Utility subsidy will be limited for rural telephone coverage

The Colorado Public Utilities Commission issued an order Monday that caps a long-established subsidy to provide telephone service in hard-to-reach areas of the state.

The three-member commission said the ruling “recognizes technological and competitive changes in an evolving industry,” and sets a policy framework for reducing regulations on basic voice service.

Critics were not surprised at the order, but said it could leave some rural parts of the state without needed service and increase costs in other areas.

“This order jeopardizes essential support for rural Coloradans,” said Jim Campbell, vice president for regional regulatory and legislative affairs for CenturyLink, the state’s largest land-line telephone provider.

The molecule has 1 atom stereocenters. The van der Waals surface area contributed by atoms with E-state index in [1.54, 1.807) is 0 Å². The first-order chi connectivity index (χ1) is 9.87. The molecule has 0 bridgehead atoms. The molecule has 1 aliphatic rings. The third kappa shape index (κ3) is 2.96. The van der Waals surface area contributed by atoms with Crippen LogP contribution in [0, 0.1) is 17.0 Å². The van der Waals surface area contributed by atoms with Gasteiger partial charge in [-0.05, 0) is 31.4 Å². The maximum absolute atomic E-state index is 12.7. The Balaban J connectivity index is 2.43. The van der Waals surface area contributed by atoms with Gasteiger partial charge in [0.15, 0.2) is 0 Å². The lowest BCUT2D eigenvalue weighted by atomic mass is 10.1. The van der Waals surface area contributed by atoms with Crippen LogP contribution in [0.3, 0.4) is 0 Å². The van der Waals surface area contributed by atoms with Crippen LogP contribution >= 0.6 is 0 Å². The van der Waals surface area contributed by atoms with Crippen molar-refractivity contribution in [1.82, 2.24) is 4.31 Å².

“Hundreds of thousands of rural citizens and tens of thousands of small businesses are at risk of being forced to rely on spotty wireless coverage, and may well lose any opportunity for future broadband expansion in their areas.”

The ruling makes a temporary $54 million cap on the state’s high-cost fund permanent. It’s that fund that telephone companies have relied on to help defray the high cost of providing services in hard-to-reach areas of the state. To get it now, companies will have to prove a real need.

The ruling also eliminates rate regulations in areas deemed to have adequate competition.

The commission will hold hearings starting next month to determine what parts of the state fit that description.

In its order, the commission said a starting point for determining that will be based on the availability of multiple providers, economic, technical or other physical barriers to providing service, and whether rates are “reasonable and comparable.”


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